Library Visits

To check out books or use the computers you MUST have: a signed pass from your teacher and your SCHOOL ID.

Tuesday, November 26, 2013


Recreation of the First Thanksgiving in the 17th-Century English Village at Plimoth Plantation (from

There are a lot of stories about Thanksgiving, and it is hard to figure out what is truth and what is fiction. A reliable website would be, which is the site of the historial Plimoth Plantation. They state: 

Giving thanks for the Creator’s gifts had always been a part of Wampanoag daily life. From ancient times, Native People of North America have held ceremonies to give thanks for successful harvests, for the hope of a good growing season in the early spring, and for other good fortune such as the birth of a child. Giving thanks was, and still is, the primary reason for ceremonies or celebrations.
As with Native traditions in America, celebrations - complete with merrymaking and feasting - in England and throughout Europe after a successful crop are as ancient as the harvest-time itself. In 1621, when their labors were rewarded with a bountiful harvest after a year of sickness and scarcity, the Pilgrims gave thanks to God and celebrated His bounty in the Harvest Home tradition with feasting and sport (recreation). To these people of strong Christian faith, this was not merely a revel; it was also a joyous outpouring of gratitude.

Have a very happy and safe Thanksgiving! 

Friday, November 22, 2013

Library Word of the Week

With Thanksgiving fast approaching, this week's work is food related!


mishmash, mix

Definition: pertaining to verse or poetry’s mixture of styles or languages
Pronunciation: say it in the same why you would have described a macaroni dish- ma-ca-RO-nic
The first use of macaronic in the description of poetry took place back in 1610 and pertained to a form of verse mixing vernacular (daily, simple, colloquial) speech with Latin contexts and endings. More generally the word referred to verse containing a mishmash of languages.
Why this word?
Macaronic. Really- this is the only reason and I do not feel others are needed. But, let’s look further into it as I really can’t remember the last time I’ve discussed the word macaroni and its forms.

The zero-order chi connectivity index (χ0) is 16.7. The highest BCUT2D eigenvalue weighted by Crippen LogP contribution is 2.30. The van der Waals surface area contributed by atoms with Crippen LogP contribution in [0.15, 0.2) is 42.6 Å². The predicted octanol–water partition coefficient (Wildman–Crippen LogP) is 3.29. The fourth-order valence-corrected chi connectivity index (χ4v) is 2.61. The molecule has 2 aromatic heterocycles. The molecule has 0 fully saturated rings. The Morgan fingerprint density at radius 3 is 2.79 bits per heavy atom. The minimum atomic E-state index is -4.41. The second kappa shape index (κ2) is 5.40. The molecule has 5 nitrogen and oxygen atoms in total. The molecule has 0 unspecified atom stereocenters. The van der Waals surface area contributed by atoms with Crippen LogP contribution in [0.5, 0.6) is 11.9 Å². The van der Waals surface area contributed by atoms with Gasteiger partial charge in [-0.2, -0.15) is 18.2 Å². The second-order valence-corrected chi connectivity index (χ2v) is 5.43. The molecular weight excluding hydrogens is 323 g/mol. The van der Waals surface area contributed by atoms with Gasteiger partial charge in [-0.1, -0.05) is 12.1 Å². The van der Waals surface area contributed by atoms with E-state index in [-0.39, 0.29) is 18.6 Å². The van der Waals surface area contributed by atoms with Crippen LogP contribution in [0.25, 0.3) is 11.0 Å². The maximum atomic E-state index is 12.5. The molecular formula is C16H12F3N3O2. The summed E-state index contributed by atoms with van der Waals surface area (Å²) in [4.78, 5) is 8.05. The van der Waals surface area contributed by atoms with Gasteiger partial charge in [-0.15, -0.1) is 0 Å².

In the definition section up there, I said that this adjective describes poetic mixtures. But there were times, in which the word macaronic also served to describe hip, cool and dandy people! How did that happen? Well, somewhere in the 17th century, a few Englishmen traveled around Europe and came across this exotic and extra special Italian dish called macaroni. They returned home with that new trend and brought forth the “Macaroni Club” which became a huge success in absolute no time. Assuming the phrase “Oh my! He is so macaronic!” made perfect sense at the time and was actually a good thing, but now, looks like things have changed…
How to use the word macaronic in a sentence?
Here we go back to the original definition rather than the dandy one…
Imagine a macaroni dish- no matter how well the chef made it look- it really is still a mass. Although the original definition has to do with poetry, I think we can feel free to use this great adjective for anything that is mixed, confused or generally contains a variation of styles.
“That film was too macaronic for my subtle taste. At moments I laughed, and then I cried, seconds later I screamed… Like, what was that?  A comedy? A drama? A bad horror film…?”
- See more at:

Tuesday, November 19, 2013

One for the teachers

Undivided Attention
by Taylor Mali
A grand piano wrapped in quilted pads by movers,
tied up with canvas straps—like classical music’s
birthday gift to the criminally insane—
is gently nudged without its legs
out an eighth‐floor window on 62nd street.
It dangles in April air from the neck of the movers’ crane,
Chopin-­‐shiny black lacquer squares
and dirty white crisscross patterns hanging like the second‐to­‐last
note of a concerto played on the edge of the seat,
the edge of tears, the edge of eight stories up going over—
it’s a piano being pushed out of a window
and lowered down onto a flatbed truck!—and
I’m trying to teach math in the building across the street.
Who can teach when there are such lessons to be learned?
All the greatest common factors are delivered by
long‐necked cranes and flatbed trucks
or come through everything, even air.
Like snow.
See, snow falls for the first time every year, and every year
my students rush to the window